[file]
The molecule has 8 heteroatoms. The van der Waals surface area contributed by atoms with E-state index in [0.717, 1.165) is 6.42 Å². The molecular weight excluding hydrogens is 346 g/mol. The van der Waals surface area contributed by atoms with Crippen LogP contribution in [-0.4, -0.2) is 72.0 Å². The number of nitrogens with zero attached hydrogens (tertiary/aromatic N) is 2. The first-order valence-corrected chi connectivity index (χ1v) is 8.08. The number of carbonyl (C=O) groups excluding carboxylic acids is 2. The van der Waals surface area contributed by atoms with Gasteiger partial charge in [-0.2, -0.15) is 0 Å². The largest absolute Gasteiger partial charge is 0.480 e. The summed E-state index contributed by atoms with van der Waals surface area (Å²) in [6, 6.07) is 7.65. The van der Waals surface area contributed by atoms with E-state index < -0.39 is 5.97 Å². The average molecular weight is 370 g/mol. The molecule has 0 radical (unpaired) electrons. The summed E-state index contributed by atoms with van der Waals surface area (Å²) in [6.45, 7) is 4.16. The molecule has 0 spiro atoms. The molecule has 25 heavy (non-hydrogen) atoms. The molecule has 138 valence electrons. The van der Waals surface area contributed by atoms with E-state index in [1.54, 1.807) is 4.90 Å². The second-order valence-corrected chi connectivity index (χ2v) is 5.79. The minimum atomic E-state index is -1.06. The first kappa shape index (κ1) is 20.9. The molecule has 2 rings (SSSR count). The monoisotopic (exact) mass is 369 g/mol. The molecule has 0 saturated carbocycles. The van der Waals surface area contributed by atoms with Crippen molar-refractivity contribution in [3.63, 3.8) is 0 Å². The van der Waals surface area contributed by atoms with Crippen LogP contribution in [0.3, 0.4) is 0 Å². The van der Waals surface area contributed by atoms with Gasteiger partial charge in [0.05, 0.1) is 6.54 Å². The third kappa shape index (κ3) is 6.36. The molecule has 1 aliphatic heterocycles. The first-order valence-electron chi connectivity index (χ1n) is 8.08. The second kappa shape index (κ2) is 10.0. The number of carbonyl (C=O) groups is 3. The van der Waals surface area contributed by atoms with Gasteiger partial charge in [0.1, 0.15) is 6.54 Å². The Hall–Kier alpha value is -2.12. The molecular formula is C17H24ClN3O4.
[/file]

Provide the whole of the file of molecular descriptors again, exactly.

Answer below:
The molecule has 8 heteroatoms. The van der Waals surface area contributed by atoms with E-state index in [0.717, 1.165) is 6.42 Å². The molecular weight excluding hydrogens is 346 g/mol. The van der Waals surface area contributed by atoms with Crippen LogP contribution in [-0.4, -0.2) is 72.0 Å². The number of nitrogens with zero attached hydrogens (tertiary/aromatic N) is 2. The first-order valence-corrected chi connectivity index (χ1v) is 8.08. The number of carbonyl (C=O) groups excluding carboxylic acids is 2. The van der Waals surface area contributed by atoms with Gasteiger partial charge in [-0.2, -0.15) is 0 Å². The largest absolute Gasteiger partial charge is 0.480 e. The summed E-state index contributed by atoms with van der Waals surface area (Å²) in [6, 6.07) is 7.65. The van der Waals surface area contributed by atoms with E-state index < -0.39 is 5.97 Å². The average molecular weight is 370 g/mol. The molecule has 0 radical (unpaired) electrons. The summed E-state index contributed by atoms with van der Waals surface area (Å²) in [6.45, 7) is 4.16. The molecule has 0 spiro atoms. The molecule has 25 heavy (non-hydrogen) atoms. The molecule has 138 valence electrons. The van der Waals surface area contributed by atoms with E-state index in [1.54, 1.807) is 4.90 Å². The second-order valence-corrected chi connectivity index (χ2v) is 5.79. The minimum atomic E-state index is -1.06. The first kappa shape index (κ1) is 20.9. The molecule has 2 rings (SSSR count). The monoisotopic (exact) mass is 369 g/mol. The molecule has 0 saturated carbocycles. The van der Waals surface area contributed by atoms with Crippen molar-refractivity contribution in [3.63, 3.8) is 0 Å². The van der Waals surface area contributed by atoms with Crippen LogP contribution in [0.3, 0.4) is 0 Å². The van der Waals surface area contributed by atoms with Gasteiger partial charge in [0.05, 0.1) is 6.54 Å². The third kappa shape index (κ3) is 6.36. The molecule has 1 aliphatic heterocycles. The first-order valence-electron chi connectivity index (χ1n) is 8.08. The second kappa shape index (κ2) is 10.0. The number of carbonyl (C=O) groups is 3. The van der Waals surface area contributed by atoms with Gasteiger partial charge in [0.1, 0.15) is 6.54 Å². The Hall–Kier alpha value is -2.12. The molecular formula is C17H24ClN3O4.